- We expect GDP to grow at its fastest pace in over 30 years, and for earnings to grow at their fastest pace since 2010. The risks seem skewed to even further upside.
- Just look at history. During the now infamous “Taper Tantrum” of 2013, 10-year Treasury yields almost doubled after then-Fed Chair Ben Bernanke suggested the Fed was going to start easing off the gas pedal by winding down asset purchases. Meanwhile, the S&P 500 rallied almost 20%.
Bond markets are starting to reflect a world where the pandemic is finally brought under control, where pent-up demand and excess savings drive robust consumer spending, and where once-in-a-generation fiscal stimulus helps drive once-in-a-generation GDP growth. They are embracing the optimism.
But even despite the change in longer term interest rates, short term rates have been going nowhere fast. In fact, we believe the most likely path for cash rates is even lower. How is that even possible?
The game just got even trickier for cash
Aside from modestly increasing inflation, the forces of supply and demand are colliding to push cash rates even lower.
Enter the big players: the Federal Reserve and the Treasury Department. Together, these two account for most of the splashes and waves in the bond market (especially Treasuries), and each are taking steps in 2021 that will flood the financial system with even more liquidity and spell a challenging environment to those clinging to cash.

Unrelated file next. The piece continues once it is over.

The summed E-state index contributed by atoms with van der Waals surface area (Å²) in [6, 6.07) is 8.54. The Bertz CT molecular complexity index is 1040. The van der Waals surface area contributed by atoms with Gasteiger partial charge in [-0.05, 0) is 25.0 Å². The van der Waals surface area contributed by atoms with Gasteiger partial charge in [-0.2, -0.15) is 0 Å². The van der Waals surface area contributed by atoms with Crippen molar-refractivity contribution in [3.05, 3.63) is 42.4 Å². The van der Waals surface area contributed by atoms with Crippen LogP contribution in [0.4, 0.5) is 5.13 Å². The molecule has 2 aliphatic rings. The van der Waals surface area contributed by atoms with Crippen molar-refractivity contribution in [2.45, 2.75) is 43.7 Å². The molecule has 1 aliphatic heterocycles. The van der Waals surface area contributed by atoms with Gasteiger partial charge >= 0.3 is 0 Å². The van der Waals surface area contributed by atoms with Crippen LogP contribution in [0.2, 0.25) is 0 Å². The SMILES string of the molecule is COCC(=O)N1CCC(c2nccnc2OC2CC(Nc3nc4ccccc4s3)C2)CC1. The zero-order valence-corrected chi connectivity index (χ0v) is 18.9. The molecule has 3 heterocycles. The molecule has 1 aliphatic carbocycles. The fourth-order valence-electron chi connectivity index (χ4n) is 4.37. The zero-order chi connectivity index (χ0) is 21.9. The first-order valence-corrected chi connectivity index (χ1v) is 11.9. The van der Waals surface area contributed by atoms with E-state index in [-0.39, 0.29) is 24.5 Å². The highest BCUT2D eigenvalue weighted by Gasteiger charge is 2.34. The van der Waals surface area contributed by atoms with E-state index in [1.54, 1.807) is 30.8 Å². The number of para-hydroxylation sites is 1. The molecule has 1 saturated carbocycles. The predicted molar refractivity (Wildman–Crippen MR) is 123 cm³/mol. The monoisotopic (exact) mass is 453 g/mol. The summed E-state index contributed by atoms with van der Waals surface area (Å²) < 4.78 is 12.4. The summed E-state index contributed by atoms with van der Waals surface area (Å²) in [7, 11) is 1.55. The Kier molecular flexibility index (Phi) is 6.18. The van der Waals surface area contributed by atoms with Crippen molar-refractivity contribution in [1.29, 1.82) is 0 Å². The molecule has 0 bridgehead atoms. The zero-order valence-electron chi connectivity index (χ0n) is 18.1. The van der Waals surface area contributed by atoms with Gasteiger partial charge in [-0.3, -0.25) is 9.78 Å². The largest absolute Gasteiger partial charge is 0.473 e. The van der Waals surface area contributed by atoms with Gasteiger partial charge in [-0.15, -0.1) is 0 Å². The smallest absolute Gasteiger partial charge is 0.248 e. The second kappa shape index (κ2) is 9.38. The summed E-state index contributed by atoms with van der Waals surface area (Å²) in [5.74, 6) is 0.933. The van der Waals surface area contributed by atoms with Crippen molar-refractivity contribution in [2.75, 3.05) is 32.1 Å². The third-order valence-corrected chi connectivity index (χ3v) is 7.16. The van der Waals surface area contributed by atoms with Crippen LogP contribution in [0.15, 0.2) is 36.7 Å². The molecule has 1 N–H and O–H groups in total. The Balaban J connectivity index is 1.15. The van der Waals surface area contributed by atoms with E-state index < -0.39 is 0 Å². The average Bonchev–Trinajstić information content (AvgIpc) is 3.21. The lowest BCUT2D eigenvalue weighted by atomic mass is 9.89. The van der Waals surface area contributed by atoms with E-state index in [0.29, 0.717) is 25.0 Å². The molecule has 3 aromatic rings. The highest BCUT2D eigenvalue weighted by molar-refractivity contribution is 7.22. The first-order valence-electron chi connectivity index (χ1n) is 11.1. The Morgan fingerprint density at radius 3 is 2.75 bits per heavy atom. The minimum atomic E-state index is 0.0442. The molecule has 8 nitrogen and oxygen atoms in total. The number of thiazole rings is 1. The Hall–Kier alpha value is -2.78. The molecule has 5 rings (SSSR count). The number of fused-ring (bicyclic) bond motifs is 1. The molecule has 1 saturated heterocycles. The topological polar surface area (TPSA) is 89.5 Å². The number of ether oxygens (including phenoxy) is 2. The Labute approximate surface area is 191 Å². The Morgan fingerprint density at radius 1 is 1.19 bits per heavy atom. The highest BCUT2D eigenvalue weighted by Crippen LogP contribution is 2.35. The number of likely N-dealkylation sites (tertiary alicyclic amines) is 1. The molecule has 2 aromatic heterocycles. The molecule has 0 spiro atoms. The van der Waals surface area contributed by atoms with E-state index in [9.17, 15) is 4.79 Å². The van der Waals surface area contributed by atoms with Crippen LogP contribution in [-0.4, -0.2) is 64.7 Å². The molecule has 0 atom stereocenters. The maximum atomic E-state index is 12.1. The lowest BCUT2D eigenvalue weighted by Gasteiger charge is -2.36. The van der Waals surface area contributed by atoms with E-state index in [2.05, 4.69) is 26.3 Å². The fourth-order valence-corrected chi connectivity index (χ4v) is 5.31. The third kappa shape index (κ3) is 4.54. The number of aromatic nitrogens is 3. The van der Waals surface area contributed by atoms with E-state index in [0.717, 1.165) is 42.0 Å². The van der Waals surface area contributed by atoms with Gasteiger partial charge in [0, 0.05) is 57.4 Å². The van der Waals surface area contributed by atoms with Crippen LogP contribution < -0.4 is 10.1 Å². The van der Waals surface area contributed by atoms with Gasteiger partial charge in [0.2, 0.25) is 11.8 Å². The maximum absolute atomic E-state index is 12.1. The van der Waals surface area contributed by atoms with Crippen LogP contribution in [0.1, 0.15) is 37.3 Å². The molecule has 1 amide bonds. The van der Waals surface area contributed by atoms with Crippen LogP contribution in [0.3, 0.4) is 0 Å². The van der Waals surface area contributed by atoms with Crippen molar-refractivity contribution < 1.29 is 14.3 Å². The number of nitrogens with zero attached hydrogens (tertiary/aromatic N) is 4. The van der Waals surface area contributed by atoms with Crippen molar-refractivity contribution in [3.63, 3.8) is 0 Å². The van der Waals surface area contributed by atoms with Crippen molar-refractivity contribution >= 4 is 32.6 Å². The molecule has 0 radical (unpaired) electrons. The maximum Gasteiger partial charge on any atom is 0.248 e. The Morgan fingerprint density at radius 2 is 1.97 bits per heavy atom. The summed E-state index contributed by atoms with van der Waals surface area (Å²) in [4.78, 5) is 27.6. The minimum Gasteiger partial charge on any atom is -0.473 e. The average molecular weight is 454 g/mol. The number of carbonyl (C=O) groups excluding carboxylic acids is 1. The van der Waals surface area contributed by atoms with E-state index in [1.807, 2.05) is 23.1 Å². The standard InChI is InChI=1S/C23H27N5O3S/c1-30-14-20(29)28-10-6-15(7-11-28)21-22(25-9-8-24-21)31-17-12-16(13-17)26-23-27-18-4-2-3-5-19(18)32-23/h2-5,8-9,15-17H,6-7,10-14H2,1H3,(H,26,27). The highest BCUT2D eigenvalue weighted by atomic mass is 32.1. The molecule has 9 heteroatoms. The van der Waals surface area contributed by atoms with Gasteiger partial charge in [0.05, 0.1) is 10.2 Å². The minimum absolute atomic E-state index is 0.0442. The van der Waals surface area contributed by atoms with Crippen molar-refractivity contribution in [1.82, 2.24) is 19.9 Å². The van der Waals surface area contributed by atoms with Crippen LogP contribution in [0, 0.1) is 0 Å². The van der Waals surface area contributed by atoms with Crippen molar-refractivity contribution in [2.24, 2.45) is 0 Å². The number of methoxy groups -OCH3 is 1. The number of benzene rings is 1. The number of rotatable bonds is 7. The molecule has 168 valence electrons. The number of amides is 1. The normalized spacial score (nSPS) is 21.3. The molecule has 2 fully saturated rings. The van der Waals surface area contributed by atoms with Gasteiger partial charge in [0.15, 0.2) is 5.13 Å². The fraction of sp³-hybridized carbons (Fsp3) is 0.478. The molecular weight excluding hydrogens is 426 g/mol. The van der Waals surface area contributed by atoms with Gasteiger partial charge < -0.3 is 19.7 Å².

Let’s examine each.
In corner #1, we have the Fed.
As a quick refresher, the Fed renewed its QE program (among other measures) to combat the COVID-19 crisis and keep the wheels of the economy turning. To do so, the Fed is purchasing huge amounts of government bonds and mortgage-backed securities. As the government buys bonds to inject the financial system with liquidity, prices are driven up and yields are pushed lower.
To date, the Fed is buying $120 billion per month of bonds and mortgage backed-securities, and by most economists’ expectations, this pace will continue into the end of the year. This means the supply of cash from the Fed will keep going up, so the price of cash (the yield) has to go down.
Cue player #2, the Treasury.